There are a a number of hints here providing ways to create *.inetloc-based shortcuts for remote connections via SSH (secure shell), but these don't really allow ssh://firstname.lastname@example.org addresses or alternate ports (a must if the SSH server is internet-facing). The following method enhances the previous suggestions, and in addition, allows quick start of a session or scp from Terminal itself. For instance, rather than typing ssh -p 222 email@example.com, you'll be able to type ssh web, or use the ssh:// hint to create a quick access icon in the Finder.
To start, open Terminal and type the following:
$ cd ~/.ssh
$ nano -w config
You will have a blank file where you can create a three- or four-line shortcut entry for each host in the form of:
Press Control-X then Y to save. Obviously, replace the relevant bits above with the information specific to your SSH connections. The port line is optional, for those servers not on port 22.
Now to test. In Terminal, type ssh web (or whatever you named it), and ssh should start, switch you to the alternate user and port, and place you at the login. Now you can follow the other hints -- start Text Edit and write ssh://web. Highlight this and drag it to your Desktop or a folder. Now clicking this shortcut will start Terminal with an ssh session using your pre-configured host, login name, and port information.
I often have to do router configuration via a console port, so I use a Keyspan Serial Adapter to get access. Two problems then present themselves:
ZTerm is a horrible Mac OS X app. It hasn't been updated in five years or so, and isn't a Universal Binary. The developer doesn't seem in any hurry to rectify the situation. It is not worth the shareware fee in its current form.
Minicom requires installation of Fink or MacPorts and is overly complex.
Solution: Use screen, Terminal, and a little AppleScripting.
Looking through various hints (like this one, or on the icecast mailing list) about making your own streaming station with iTunes, I wanted something relatively simple. I just wanted to route all sounds coming from my Mac to a UNIX system (Solaris, in my case), and something like icecast was far more powerful than what I needed. I decided to make it UNIX way with maximum offload of a task to my Solaris box.
Preparation for solution is quite simple:
Get and install Soundflower -– this is the key component that'll allow routing of all sounds elsewhere.
Either from Fink or with DarwinPorts (now known as MacPorts) install EsounD package (we'll need the only esdrec utility from there, in fact)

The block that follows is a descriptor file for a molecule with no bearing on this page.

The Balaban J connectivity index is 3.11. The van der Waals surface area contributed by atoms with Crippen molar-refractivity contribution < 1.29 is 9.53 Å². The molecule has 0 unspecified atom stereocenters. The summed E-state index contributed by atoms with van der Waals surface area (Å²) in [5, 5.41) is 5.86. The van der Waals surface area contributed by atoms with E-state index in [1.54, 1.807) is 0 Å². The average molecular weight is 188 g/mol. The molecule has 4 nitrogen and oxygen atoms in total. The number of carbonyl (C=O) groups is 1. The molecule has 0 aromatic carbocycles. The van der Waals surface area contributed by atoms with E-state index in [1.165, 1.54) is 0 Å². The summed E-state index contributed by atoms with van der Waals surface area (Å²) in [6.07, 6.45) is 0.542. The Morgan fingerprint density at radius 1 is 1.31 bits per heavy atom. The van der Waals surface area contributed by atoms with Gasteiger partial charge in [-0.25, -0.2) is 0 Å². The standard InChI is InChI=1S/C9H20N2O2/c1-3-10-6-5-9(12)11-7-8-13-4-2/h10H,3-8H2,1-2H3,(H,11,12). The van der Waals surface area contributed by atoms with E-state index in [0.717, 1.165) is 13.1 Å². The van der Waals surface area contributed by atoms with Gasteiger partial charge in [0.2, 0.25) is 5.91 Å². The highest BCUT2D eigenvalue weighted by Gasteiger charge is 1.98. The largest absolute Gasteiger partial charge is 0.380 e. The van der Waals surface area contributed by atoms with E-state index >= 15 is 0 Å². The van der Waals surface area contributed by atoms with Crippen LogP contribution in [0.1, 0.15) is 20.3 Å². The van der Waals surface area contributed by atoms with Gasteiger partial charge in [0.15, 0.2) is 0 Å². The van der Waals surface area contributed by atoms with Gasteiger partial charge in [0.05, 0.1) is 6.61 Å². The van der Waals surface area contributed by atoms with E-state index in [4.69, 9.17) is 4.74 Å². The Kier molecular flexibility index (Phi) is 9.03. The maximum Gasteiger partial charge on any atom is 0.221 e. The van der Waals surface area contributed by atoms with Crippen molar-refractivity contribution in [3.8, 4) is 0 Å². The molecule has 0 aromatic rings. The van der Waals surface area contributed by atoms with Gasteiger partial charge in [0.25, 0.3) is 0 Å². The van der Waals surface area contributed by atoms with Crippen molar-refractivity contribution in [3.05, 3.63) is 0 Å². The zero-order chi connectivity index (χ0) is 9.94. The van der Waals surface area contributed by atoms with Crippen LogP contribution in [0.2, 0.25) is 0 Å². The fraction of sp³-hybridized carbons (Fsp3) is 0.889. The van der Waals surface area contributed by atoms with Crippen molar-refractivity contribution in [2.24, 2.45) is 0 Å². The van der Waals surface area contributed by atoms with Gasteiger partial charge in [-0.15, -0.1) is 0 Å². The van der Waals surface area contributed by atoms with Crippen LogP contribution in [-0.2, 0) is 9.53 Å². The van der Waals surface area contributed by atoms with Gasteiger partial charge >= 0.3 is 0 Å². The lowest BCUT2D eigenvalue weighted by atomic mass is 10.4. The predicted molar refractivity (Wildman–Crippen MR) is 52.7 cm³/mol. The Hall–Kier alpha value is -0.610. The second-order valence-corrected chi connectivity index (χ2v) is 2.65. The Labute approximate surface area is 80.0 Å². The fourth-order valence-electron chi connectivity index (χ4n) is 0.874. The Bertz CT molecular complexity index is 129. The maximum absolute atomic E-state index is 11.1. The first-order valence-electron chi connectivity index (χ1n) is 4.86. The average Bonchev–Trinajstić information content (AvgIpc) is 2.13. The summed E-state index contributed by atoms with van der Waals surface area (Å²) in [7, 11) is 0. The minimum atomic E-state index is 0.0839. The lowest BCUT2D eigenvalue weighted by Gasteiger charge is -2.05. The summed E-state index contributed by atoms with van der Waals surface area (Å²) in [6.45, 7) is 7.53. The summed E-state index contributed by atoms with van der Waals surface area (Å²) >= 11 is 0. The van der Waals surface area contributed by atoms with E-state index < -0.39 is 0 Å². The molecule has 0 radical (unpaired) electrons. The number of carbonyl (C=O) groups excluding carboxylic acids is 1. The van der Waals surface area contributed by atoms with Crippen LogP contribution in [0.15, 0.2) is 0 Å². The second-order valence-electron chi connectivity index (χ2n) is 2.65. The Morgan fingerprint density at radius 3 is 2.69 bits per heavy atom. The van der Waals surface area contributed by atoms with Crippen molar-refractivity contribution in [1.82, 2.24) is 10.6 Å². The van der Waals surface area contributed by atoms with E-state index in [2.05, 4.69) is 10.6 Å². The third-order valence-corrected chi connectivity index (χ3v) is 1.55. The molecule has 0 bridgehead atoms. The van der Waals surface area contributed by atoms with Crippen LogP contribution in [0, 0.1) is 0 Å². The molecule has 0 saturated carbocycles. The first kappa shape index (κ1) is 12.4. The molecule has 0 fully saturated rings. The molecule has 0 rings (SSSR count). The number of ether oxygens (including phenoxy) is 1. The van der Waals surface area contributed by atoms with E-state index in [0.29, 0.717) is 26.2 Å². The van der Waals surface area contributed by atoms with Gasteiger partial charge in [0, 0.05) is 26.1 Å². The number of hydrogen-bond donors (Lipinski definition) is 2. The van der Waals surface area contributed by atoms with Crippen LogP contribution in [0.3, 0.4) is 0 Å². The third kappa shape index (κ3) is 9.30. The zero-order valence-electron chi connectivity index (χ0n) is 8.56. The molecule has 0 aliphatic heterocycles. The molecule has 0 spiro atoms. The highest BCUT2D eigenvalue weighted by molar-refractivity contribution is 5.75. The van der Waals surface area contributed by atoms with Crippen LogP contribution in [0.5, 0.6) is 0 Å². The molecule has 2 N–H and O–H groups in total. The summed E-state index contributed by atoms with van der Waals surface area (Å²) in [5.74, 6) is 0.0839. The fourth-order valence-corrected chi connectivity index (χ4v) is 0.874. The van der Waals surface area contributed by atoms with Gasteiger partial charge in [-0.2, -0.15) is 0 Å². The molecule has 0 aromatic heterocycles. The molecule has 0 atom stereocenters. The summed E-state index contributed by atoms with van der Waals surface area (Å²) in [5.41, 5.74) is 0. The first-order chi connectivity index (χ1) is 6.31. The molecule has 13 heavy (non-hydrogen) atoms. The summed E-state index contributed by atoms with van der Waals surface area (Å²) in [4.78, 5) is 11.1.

On UNIX box prepare: netcat, lame, and any MP3 player (I use mplayer).
To actually stream do the following:
Use Soundflower (2ch) as default input and output device on the Mac.
On UNIX box, start the following: nc -l -p 2048 | lame -b 128 - - | mplayer -nocache - (change 2048 to any other port you want to use; -nocache was added to mplayer startup because on a Solaris box I have caching turned on by default). This will order netcat to listen on given port then pipe data through the MP3 encoder to a MP3 player.
On OS X type in Terminal: esdrec | nc hostname 2048 (modify hostname to match yours, same goes for port).
This idea is far more simple and gives a degree of possibility to put encoding where you want, but is less useful when you want to stream to several hosts at once (something you can do with icecast). If you prefer a more OS X-styled solution, you can play with MuSE and icecast, but the major drawback of such solutions is caching of stream everywhere so that sound will be delayed for several seconds.
If, like me, you use Parallels Desktop a lot on for-pay access points, or otherwise locked-down networks, where adding an additional MAC address to the same wireless card might cause problems, then this hint is for you.
A sign that you're having an issue is that you get the T-mobile authentication page, or none of the networks inside your Parallels virtual machines seem to work. You'll also note that the systems seem to be on the same subnet, e.g. 10.254.x.x.
The solution that I've found works is to go into Parallels' network configuration section, and tell it to bind to en0. Then go into the Sharing pane in OS X's System Preferences and tell it to share from AirPort to Ethernet. This has the effect of setting up NAT to your en0 interface, and Parallels hooks into that to get internet access. Since everything is masqueraded through your airport (en1) interface, it magically works.
Here's my setup: on my ethernet LAN, I have my mini, my Xbox, and a Windows PC; on my wifi LAN, I have my mini, my internet router, and two other Macs. So I was looking for something that I would install on my mini so that my router would be accessible to my Xbox and Windows PC, and that would allow me to connect to those two from any Mac. Basically, I needed to bridge my ethernet and wifi LAN using Mac OS X.
Use an Airport Express. Easy (simply configure the ethernet port with a static IP and disable all other features to have it bridge ethernet/wifi traffic), but not that cheap...
Use IPNetRouterX. It looked easy to use, but I didn't really like the idea of forking over US$100 for a proprietary piece of software.
Find some way to configure Mac OS X built-in ipfw/natd to do it.
I searched the web here and there, and nobody seemed to have done something similar.
Many devices connected to the network have an SNMP agent running that can give out some information about said device. This information can be accessed from the command line, but the commands are not really user-friendly.
So I have written a small CGI script that displays basic SNMP information in a web page. To use the script, simply install it into /Library -> WebServer -> CGI-Executables/ and access it using the local web server. The linked web page explains how to install the script.
[robg adds: To run the script, just make sure that Web Sharing is active, then enter http://127.0.0.1/cgi-bin/hostinfo in your browser's URL bar. I tested it, and it seems to work (though none of the machines on my network return any interesting info). I've also mirrored the file on macosxhints.com, in case the source vanishes someday.]